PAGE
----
Peoplesoft has been peppered with class action lawsuits, which allege malpractice and misrepresentation in handling the spin off of its Momentum research and development arm and in its acquisitions of Intrepid and Pman.
The move follows the enterprise resource applications supplier?s announcement at the end of last month that its fourth quarter figures were below analysts? expectations and that it intended to axe six per cent of its workforce.
The firm also said it did not expect to return to significant growth until the second half of this fiscal year (see VNU Newswire, 29 January, 1999).
But a law suit filed by litigant, Dennis J Johnson ties the Intrepid and Momentum deals to forecasts, subsequent results, and insider trades.
Johnson also alleges that Peoplesoft executives sold out at a time when they knew the share price could be adversely affected, but made substantial profits in the process.
Barrack, Rodos and Bacine, on the other hand, claim that insiders benefited to the tune of $232 million in share sales during the period covered by the lawsuits.
The suit alleges that Dave Duffield, PeopleSoft?s CEO, benefited either directly or indirectly to the tune of $162.4 million, while his brother Al netted $12.8 million despite knowing the company?s performance would decline.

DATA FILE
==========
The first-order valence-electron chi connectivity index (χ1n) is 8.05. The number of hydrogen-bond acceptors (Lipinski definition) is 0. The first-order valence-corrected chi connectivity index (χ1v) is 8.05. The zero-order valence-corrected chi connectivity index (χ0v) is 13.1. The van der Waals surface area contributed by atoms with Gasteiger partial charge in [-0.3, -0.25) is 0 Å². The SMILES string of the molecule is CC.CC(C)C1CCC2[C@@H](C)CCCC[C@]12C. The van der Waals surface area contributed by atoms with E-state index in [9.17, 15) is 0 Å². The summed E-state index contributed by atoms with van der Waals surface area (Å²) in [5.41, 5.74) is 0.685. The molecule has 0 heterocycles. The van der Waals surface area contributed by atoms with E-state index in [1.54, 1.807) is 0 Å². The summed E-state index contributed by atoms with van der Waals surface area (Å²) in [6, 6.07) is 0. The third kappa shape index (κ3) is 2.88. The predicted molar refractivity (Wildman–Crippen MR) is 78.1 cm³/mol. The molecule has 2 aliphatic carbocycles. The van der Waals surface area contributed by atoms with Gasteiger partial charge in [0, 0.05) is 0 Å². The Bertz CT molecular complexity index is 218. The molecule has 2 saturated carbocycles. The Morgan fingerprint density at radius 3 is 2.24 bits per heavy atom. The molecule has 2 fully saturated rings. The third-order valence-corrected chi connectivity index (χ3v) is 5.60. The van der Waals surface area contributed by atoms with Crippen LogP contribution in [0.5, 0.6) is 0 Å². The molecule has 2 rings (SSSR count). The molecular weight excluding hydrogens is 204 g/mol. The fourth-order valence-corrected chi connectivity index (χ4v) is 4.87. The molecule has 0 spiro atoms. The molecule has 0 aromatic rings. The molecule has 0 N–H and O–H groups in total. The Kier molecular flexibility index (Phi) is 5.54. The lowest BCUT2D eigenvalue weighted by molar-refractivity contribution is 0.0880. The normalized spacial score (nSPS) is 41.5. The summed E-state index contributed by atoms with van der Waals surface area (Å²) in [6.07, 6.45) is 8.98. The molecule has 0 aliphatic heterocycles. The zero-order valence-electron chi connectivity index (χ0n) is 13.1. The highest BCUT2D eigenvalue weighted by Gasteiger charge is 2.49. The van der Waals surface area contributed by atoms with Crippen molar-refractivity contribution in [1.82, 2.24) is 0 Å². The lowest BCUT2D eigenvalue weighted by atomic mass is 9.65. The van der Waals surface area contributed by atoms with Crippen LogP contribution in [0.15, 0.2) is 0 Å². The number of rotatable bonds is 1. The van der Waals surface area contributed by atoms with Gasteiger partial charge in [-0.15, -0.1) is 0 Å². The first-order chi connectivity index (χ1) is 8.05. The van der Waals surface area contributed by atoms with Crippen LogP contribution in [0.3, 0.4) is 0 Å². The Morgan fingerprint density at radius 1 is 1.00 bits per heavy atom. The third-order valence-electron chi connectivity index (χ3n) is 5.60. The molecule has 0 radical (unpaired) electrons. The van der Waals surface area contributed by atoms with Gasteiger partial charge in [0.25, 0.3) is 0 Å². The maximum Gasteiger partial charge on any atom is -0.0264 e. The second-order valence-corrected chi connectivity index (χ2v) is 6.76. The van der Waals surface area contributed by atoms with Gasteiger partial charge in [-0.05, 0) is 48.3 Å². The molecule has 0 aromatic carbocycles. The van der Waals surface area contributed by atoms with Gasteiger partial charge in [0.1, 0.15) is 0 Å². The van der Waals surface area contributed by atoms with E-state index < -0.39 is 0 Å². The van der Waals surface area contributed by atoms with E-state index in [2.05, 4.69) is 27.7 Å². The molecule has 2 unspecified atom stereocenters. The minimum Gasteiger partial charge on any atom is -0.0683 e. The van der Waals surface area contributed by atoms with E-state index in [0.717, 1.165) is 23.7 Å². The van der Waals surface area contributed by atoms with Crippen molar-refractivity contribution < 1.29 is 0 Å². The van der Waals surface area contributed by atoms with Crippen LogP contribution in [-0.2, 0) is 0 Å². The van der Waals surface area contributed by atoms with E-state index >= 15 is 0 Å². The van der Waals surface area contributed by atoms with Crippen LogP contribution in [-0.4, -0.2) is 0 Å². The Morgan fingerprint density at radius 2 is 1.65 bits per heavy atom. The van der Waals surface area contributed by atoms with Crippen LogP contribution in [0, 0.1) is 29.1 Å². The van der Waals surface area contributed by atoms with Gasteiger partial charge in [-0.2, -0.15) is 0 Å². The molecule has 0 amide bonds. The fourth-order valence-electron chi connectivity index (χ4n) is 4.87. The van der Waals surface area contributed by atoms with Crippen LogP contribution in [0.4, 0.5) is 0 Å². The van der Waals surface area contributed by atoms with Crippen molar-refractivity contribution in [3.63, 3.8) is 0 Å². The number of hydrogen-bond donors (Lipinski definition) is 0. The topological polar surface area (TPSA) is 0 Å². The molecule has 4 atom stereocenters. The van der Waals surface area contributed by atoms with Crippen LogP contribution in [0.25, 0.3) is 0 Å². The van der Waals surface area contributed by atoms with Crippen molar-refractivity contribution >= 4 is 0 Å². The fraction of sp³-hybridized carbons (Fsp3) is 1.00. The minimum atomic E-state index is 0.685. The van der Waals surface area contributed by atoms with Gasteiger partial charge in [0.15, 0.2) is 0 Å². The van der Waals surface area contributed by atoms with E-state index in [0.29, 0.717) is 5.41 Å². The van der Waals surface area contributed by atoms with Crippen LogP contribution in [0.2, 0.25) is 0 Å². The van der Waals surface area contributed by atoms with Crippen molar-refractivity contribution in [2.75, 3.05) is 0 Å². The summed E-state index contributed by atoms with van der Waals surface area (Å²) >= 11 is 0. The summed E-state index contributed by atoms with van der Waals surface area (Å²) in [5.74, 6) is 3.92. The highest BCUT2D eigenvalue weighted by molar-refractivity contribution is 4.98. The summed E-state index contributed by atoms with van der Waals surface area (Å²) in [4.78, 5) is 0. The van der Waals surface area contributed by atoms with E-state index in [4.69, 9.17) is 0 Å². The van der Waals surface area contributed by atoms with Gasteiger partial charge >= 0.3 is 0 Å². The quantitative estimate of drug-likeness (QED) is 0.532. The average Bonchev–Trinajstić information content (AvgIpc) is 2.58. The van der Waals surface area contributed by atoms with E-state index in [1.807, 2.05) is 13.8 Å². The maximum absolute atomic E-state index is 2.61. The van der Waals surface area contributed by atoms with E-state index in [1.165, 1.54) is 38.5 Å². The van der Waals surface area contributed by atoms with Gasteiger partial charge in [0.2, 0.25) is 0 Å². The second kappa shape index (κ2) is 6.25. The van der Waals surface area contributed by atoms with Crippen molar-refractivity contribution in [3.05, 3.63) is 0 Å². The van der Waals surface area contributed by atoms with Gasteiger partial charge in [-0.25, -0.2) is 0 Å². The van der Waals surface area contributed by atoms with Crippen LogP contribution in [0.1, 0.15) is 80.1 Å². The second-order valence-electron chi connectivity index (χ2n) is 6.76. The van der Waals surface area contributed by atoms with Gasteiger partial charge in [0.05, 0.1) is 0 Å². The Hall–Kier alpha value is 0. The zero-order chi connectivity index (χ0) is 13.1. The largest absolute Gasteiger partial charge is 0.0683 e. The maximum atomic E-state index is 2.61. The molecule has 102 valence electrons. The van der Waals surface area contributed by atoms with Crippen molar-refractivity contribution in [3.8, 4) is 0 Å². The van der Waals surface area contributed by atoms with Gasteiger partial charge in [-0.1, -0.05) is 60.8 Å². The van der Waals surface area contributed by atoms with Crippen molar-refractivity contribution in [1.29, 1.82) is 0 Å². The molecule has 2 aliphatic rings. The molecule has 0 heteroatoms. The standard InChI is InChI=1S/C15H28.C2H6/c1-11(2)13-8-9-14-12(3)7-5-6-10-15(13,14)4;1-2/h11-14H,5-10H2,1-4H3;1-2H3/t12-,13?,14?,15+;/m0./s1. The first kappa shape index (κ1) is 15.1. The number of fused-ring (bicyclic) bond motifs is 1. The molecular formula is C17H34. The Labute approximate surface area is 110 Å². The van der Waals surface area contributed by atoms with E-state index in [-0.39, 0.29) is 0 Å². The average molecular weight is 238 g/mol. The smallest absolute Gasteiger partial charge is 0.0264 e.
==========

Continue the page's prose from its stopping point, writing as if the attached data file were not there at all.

A further claim alleges that Cyril Yousani, a PeopleSoft board member, who was at Informix when it was implicated in a $300 million accounting irregularity, also benefited from share dealing.
(see analysis section for more details)
Some parts of Atacama have not received rainfall for 500 years - but a sudden deluge of water upset the Desert's delicate biological balance
Spitzer Space Telescope could not spot Oumuamua, suggesting that it is actually pretty small
Greenland crater one of the 25 largest impact craters on Earth
This long-sought progenitor star was identified in an image captured by Hubble in 2007